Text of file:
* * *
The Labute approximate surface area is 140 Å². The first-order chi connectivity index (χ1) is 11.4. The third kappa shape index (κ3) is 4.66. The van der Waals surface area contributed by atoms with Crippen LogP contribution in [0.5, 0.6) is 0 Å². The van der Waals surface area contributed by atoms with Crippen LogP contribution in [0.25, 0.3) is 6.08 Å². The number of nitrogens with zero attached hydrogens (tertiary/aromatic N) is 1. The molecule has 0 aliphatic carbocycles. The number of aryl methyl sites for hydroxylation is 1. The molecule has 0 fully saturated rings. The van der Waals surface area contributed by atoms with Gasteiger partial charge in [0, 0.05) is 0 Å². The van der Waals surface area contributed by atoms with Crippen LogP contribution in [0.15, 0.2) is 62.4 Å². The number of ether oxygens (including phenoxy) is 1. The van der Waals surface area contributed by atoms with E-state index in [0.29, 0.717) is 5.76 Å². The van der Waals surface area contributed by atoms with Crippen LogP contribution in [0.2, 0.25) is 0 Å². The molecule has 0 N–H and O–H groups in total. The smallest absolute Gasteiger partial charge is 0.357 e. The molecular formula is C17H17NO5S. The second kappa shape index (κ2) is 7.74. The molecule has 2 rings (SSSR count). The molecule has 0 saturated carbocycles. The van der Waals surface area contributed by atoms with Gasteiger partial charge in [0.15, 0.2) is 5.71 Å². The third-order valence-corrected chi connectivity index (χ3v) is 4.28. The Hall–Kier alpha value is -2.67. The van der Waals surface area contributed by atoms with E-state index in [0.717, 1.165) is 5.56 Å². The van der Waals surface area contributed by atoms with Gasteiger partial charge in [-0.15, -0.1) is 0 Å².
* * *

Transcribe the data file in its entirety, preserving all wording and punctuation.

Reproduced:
The Labute approximate surface area is 140 Å². The first-order chi connectivity index (χ1) is 11.4. The third kappa shape index (κ3) is 4.66. The van der Waals surface area contributed by atoms with Crippen LogP contribution in [0.5, 0.6) is 0 Å². The van der Waals surface area contributed by atoms with Crippen LogP contribution in [0.25, 0.3) is 6.08 Å². The number of nitrogens with zero attached hydrogens (tertiary/aromatic N) is 1. The molecule has 0 aliphatic carbocycles. The number of aryl methyl sites for hydroxylation is 1. The molecule has 0 fully saturated rings. The van der Waals surface area contributed by atoms with Gasteiger partial charge in [0, 0.05) is 0 Å². The van der Waals surface area contributed by atoms with Crippen LogP contribution in [0.15, 0.2) is 62.4 Å². The number of ether oxygens (including phenoxy) is 1. The van der Waals surface area contributed by atoms with E-state index in [0.29, 0.717) is 5.76 Å². The van der Waals surface area contributed by atoms with Crippen LogP contribution in [0.2, 0.25) is 0 Å². The molecule has 0 N–H and O–H groups in total. The smallest absolute Gasteiger partial charge is 0.357 e. The molecular formula is C17H17NO5S. The second kappa shape index (κ2) is 7.74. The molecule has 2 rings (SSSR count). The molecule has 0 saturated carbocycles. The van der Waals surface area contributed by atoms with Gasteiger partial charge in [0.15, 0.2) is 5.71 Å². The third-order valence-corrected chi connectivity index (χ3v) is 4.28. The Hall–Kier alpha value is -2.67. The van der Waals surface area contributed by atoms with E-state index in [0.717, 1.165) is 5.56 Å². The van der Waals surface area contributed by atoms with Gasteiger partial charge in [-0.15, -0.1) is 0 Å².